Joyce Smith has spent all but a handful of her 80 years in Camp Washington.
“Since [my mom] brought me home from the hospital, this is where I’ve been,” she says.
Her family moved to the neighborhood from nearby South Fairmount in the 1930s after the tragedy of losing a child (partially due to damage in their apartment from a flood). Her father worked at Aluminum Industries in South Fairmount; her mother stayed home to raise their seven daughters.
Camp Washington was a great place to grow up, Smith says, and she rarely left the neighborhood. There was no reason to leave. Camp Washington had everything they needed.
Smith remembers picnics with her mother in the large public park with a shelter, a pool, and a fountain — near to where Valley Park now stands — and shopping for penny candy and ice cream with her sisters.
When Smith was a child, Camp Washington had a bakery, a small grocery store, a pharmacy, and even a bowling alley and movie theater. (It was $.25 a show, she remembers.) There was a neighborhood school, a library, and a post office.
When she got married, Smith left for a few years and lived nearby in Price Hill. But when her mother fell ill and required live-in care, she and her husband decided to move back to Camp to help.
“We couldn’t afford a nursing home,” she explains. “And no one else had room for her though she wouldn’t have wanted that anyway.”
“So my husband said, ‘Well, if you sell me the house, you don’t need to go anywhere.’ So we bought the house and we’ve been there ever since.’”
Her husband bought the family home on Avon Place from her father around January of 1970.
Joyce worked for 38 years at Southern Leather Company in Saint Bernard and her husband was a printer by trade. The Smiths have raised two children in Camp Washington. Now long retired, they enjoy traveling south by RV, when they can, and hosting family holidays for their children and their families.
While there are some long-term neighbors who see changes in Camp Washington with skepticism, Smith says she welcomes it.
“I know change is hard and there are some changes I don’t like, but I roll with it,” she explains. “Especially if it’s for the good.”
She’s especially thankful the community leaders are working hard to protect the single-family homes so new residents can move in. But what she misses most about the “old” neighborhood is the ability to walk to the library and the post office. And she misses seeing so many kids around. (Youth are the smallest demographic age group in Camp Washington today.)
Some change is certainly good, she says. She doesn’t miss the smell and chaos of the stockyards, for example, remembering the crowds of trucks full of live animals for the slaughter that came every Sunday night and left again every Monday morning.
Smith calls Camp Washington “a forgotten neighborhood,” similar to neighboring South and North Fairmount, Lower Price Hill, South Cumminsville, and Millvale. Many of the things that made them livable 80 years ago have been lost to time, disinvestment, and “progress.” These forgotten neighborhoods have lost a lot, including many of the amenities that would make aging in place more comfortable and enjoyable for people like Smith.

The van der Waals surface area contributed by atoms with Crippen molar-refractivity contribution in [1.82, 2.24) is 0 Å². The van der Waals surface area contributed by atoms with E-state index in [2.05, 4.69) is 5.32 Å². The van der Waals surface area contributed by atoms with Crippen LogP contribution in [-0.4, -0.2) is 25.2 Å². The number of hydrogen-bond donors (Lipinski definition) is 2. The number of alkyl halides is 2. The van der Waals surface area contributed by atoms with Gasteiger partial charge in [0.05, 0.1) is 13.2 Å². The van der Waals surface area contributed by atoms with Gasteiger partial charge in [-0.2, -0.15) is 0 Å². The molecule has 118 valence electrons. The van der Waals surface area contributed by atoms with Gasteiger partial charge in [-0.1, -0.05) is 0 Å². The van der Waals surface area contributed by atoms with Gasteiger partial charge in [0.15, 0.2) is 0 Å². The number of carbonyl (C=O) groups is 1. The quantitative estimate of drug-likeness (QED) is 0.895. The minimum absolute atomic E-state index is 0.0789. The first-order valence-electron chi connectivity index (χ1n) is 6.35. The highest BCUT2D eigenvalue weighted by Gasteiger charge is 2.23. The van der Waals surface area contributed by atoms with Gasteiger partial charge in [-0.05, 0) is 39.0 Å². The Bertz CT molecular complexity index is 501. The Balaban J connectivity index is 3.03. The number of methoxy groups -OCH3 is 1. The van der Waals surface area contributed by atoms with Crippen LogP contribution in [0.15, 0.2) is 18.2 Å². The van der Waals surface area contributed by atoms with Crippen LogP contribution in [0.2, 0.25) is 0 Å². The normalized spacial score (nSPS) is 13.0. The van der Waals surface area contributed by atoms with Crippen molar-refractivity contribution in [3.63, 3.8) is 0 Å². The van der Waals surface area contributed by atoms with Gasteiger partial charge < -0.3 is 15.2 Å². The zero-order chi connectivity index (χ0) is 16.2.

But there are still people there, she says. They are still a neighborhood.
“I would not hesitate to knock on anybody’s door at 2am in the morning if I needed help,” she says.
“We’ve got our problems, but where can you go where they don’t?”
Finding a place in a new, old community
Joyce Smith is one of the many Camp Washington residents who held fast and stayed put while their neighborhood changed around them and their children left to pursue education, jobs, and better housing opportunities elsewhere.
But, in an interesting twist, the neighborhood is drawing some people back.
For younger Cincinnatians or those who grew up in a car-centric, sprawling suburban America, a place like Camp Washington offers the opportunity to buy into a slice of the America of the past. It’s a place where friendly neighbors, corner bars, community coffeeshops, and public greenspace are just a short walk away.
Natalie Grilli is one of these newer residents. She moved into the Machine Flats on Colerain Avenue in 2015.
Grilli was looking for an urban loft lifestyle. Camp was near to her photography studio in Westwood and was more affordable than other urban neighborhoods. Plus, Grilli is a portrait photographer by trade and fell in quickly with the burgeoning arts community in Camp.
The mixed industrial landscape of Camp Washington feels familiar to Grilli. She grew up in Youngstown, Ohio, a small industrial city in Northeastern Ohio.
Grilli’s husband, Paul, is from Youngstown, as well and he has similar steel-town family roots. (Paul has long documented Rust Belt industry and decay through his photography blog, The Rust Jungle.)
“It feels like home,” she explains. “My father worked in the steel mills. [My husband’s family] came over from Italy to work. We lived in an industrial steel town.”
After a few years at the Machine Lofts, it was one particular house in the neighborhood that sparked Grilli’s interest in buying a home there — a darling cape cod that the Camp Washington Community Board was selling for $10,000.
The sale didn’t work out for them. Someone else got to it before they got their things in order to buy it. But they looked at another house. Then another. Then they found their “perfect house” through word-of-mouth, between neighbors. It was move-in ready and big enough for their growing family. (They welcomed a daughter eight months ago.)